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Jim Sweeney was hailed Saturday as a great coach and better life-changer on a glorious mid-February day that defied all odds to the season. His public memorial at Fresno State's Bulldog Stadium drew about 2,000 people -- including several hundred former players and coaching colleagues.
Saturday's weather forecast in Fresno calls for sunshine and 70 degrees nearly 10 above normal. June Sweeney is sure she knows why: "Jim did this. He always said, 'When I die, I want a big party.' He made the weather nice so he can have it." A public memorial for Jim Sweeney, her late husband, will be at 1 p.m. at Bulldog Stadium.
Here's the archive of a live blog from the tribute ceremony Saturday, Feb. 16, at Fresno State's Bulldog Stadium for Jim Sweeney, the legendary Bulldogs football coach (iPad users: See the blog on fresnobee.com).
He arrived at Fresno State in 1990 a raw quarterback, aimless yet gifted. An Aptos beachboy loaded with false bravado.
The death of former Fresno State football coach Jim Sweeney made me recall the day back in the mid-1980s when I interviewed him about another death: The passing of Bill Sweeney, his father.
Kevin Sweeney had a chance to play for just about any university in the nation coming out of high school.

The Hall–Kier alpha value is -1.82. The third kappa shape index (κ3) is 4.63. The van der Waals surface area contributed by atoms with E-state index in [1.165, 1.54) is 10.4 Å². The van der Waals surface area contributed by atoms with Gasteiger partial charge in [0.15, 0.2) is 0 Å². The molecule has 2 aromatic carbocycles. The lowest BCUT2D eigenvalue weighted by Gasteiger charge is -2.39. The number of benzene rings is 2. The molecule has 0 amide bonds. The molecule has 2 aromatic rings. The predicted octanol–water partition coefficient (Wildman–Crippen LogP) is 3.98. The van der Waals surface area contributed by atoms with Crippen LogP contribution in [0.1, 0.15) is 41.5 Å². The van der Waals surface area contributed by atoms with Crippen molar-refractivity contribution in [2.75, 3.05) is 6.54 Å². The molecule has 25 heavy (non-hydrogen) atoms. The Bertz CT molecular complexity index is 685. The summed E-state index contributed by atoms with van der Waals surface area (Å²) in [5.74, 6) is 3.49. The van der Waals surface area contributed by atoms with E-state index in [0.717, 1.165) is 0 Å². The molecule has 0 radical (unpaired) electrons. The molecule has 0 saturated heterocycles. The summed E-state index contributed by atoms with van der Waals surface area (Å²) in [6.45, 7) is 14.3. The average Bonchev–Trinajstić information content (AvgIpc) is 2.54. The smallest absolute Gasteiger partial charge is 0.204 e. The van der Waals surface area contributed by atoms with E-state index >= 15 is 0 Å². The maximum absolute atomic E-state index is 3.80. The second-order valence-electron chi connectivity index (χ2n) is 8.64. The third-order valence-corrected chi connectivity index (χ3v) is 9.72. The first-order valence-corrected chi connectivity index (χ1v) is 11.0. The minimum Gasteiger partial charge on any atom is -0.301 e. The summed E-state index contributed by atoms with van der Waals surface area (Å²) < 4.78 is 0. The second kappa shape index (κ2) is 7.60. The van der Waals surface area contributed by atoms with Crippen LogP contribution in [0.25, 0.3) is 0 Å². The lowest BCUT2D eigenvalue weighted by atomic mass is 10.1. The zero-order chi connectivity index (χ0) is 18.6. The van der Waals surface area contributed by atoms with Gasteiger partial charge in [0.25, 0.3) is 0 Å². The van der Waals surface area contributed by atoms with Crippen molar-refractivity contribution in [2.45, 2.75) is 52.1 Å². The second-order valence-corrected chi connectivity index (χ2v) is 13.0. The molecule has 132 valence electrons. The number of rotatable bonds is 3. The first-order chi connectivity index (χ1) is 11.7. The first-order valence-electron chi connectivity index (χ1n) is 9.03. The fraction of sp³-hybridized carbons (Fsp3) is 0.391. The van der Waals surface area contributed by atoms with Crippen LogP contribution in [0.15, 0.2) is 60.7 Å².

The year was 1984, and Pat Hill had lost his job as an assistant with the CFL's Calgary Stampeders.
For all the glory he experienced while involved in a Fresno State football program that went 46-13-1 with four league titles and two bowl wins -- one over USC in the 1992 Freedom Bowl -- Ron Collins' greatest thrill at Bulldog Stadium came 16 years a
Jim Sweeney, who christened Fresno State a "sleeping giant" when he arrived in 1976 and then awakened not only the school but a region with 19 years of charismatic, firm and witty leadership as a football coach, died Friday. He was 83.
Enter the Warzone, bite-sized chunks from the smorgasbord of sports.
I covered Fresno State football for the last of coach Jim Sweeneys nine seasons, and I long lost count the number of college beat reporters from other newspapers who said they envied me.